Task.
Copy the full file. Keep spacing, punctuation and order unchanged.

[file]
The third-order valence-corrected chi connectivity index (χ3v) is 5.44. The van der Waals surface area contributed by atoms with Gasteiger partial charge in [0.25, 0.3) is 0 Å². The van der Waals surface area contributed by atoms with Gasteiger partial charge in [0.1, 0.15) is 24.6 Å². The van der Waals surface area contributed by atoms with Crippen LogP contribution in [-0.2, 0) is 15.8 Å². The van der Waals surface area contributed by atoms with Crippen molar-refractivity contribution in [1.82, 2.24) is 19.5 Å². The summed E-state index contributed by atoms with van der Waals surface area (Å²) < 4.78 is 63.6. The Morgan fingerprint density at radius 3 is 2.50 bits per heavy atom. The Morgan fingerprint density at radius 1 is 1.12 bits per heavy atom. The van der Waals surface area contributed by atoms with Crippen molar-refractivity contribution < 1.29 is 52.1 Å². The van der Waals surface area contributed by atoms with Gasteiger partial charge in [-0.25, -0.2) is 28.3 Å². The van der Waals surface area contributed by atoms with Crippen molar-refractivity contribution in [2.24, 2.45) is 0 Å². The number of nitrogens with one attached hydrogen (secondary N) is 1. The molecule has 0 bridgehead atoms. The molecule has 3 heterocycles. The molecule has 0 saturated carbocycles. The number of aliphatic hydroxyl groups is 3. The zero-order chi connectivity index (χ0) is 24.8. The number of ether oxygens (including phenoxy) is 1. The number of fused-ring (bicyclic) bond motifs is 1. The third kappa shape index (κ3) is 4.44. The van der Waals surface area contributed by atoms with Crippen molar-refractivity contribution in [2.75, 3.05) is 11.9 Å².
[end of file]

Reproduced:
The third-order valence-corrected chi connectivity index (χ3v) is 5.44. The van der Waals surface area contributed by atoms with Gasteiger partial charge in [0.25, 0.3) is 0 Å². The van der Waals surface area contributed by atoms with Gasteiger partial charge in [0.1, 0.15) is 24.6 Å². The van der Waals surface area contributed by atoms with Crippen LogP contribution in [-0.2, 0) is 15.8 Å². The van der Waals surface area contributed by atoms with Crippen molar-refractivity contribution in [1.82, 2.24) is 19.5 Å². The summed E-state index contributed by atoms with van der Waals surface area (Å²) < 4.78 is 63.6. The Morgan fingerprint density at radius 3 is 2.50 bits per heavy atom. The Morgan fingerprint density at radius 1 is 1.12 bits per heavy atom. The van der Waals surface area contributed by atoms with Crippen molar-refractivity contribution < 1.29 is 52.1 Å². The van der Waals surface area contributed by atoms with Gasteiger partial charge in [-0.25, -0.2) is 28.3 Å². The van der Waals surface area contributed by atoms with Crippen molar-refractivity contribution in [2.24, 2.45) is 0 Å². The number of nitrogens with one attached hydrogen (secondary N) is 1. The molecule has 0 bridgehead atoms. The molecule has 3 heterocycles. The molecule has 0 saturated carbocycles. The number of aliphatic hydroxyl groups is 3. The zero-order chi connectivity index (χ0) is 24.8. The number of ether oxygens (including phenoxy) is 1. The number of fused-ring (bicyclic) bond motifs is 1. The third kappa shape index (κ3) is 4.44. The van der Waals surface area contributed by atoms with Crippen molar-refractivity contribution in [2.75, 3.05) is 11.9 Å².